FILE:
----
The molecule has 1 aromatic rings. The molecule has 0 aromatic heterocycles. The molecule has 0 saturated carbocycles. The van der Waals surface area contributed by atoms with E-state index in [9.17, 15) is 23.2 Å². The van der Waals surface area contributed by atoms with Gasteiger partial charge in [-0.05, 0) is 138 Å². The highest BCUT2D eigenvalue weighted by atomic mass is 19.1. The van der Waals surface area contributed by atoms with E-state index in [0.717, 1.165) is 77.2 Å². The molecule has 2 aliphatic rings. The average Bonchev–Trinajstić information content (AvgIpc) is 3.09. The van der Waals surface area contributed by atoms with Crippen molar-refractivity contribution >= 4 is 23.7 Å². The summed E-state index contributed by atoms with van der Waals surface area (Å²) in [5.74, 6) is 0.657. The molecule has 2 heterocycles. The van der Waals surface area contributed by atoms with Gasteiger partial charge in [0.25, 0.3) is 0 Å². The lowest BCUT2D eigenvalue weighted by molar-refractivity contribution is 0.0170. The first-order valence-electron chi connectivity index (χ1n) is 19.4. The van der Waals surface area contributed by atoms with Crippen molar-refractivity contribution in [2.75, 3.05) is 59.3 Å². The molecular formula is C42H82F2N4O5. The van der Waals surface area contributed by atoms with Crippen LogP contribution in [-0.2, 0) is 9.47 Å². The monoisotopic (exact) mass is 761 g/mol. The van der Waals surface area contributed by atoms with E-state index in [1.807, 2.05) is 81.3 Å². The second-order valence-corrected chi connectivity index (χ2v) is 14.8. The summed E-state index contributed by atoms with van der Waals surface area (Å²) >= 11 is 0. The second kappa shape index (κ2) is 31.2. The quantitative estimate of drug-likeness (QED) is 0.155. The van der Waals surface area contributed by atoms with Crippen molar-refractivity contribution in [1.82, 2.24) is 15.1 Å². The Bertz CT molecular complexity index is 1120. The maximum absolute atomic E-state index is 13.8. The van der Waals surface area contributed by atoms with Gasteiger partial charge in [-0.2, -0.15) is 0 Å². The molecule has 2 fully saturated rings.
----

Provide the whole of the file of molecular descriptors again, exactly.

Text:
The molecule has 1 aromatic rings. The molecule has 0 aromatic heterocycles. The molecule has 0 saturated carbocycles. The van der Waals surface area contributed by atoms with E-state index in [9.17, 15) is 23.2 Å². The van der Waals surface area contributed by atoms with Gasteiger partial charge in [-0.05, 0) is 138 Å². The highest BCUT2D eigenvalue weighted by atomic mass is 19.1. The van der Waals surface area contributed by atoms with E-state index in [0.717, 1.165) is 77.2 Å². The molecule has 2 aliphatic rings. The average Bonchev–Trinajstić information content (AvgIpc) is 3.09. The van der Waals surface area contributed by atoms with Crippen molar-refractivity contribution >= 4 is 23.7 Å². The summed E-state index contributed by atoms with van der Waals surface area (Å²) in [5.74, 6) is 0.657. The molecule has 2 heterocycles. The van der Waals surface area contributed by atoms with Gasteiger partial charge in [0.25, 0.3) is 0 Å². The lowest BCUT2D eigenvalue weighted by molar-refractivity contribution is 0.0170. The first-order valence-electron chi connectivity index (χ1n) is 19.4. The van der Waals surface area contributed by atoms with Crippen molar-refractivity contribution in [2.75, 3.05) is 59.3 Å². The molecular formula is C42H82F2N4O5. The van der Waals surface area contributed by atoms with Crippen LogP contribution in [-0.2, 0) is 9.47 Å². The monoisotopic (exact) mass is 761 g/mol. The van der Waals surface area contributed by atoms with E-state index in [1.807, 2.05) is 81.3 Å². The second-order valence-corrected chi connectivity index (χ2v) is 14.8. The summed E-state index contributed by atoms with van der Waals surface area (Å²) >= 11 is 0. The second kappa shape index (κ2) is 31.2. The quantitative estimate of drug-likeness (QED) is 0.155. The van der Waals surface area contributed by atoms with Crippen molar-refractivity contribution in [1.82, 2.24) is 15.1 Å². The Bertz CT molecular complexity index is 1120. The maximum absolute atomic E-state index is 13.8. The van der Waals surface area contributed by atoms with Gasteiger partial charge in [-0.2, -0.15) is 0 Å². The molecule has 2 fully saturated rings.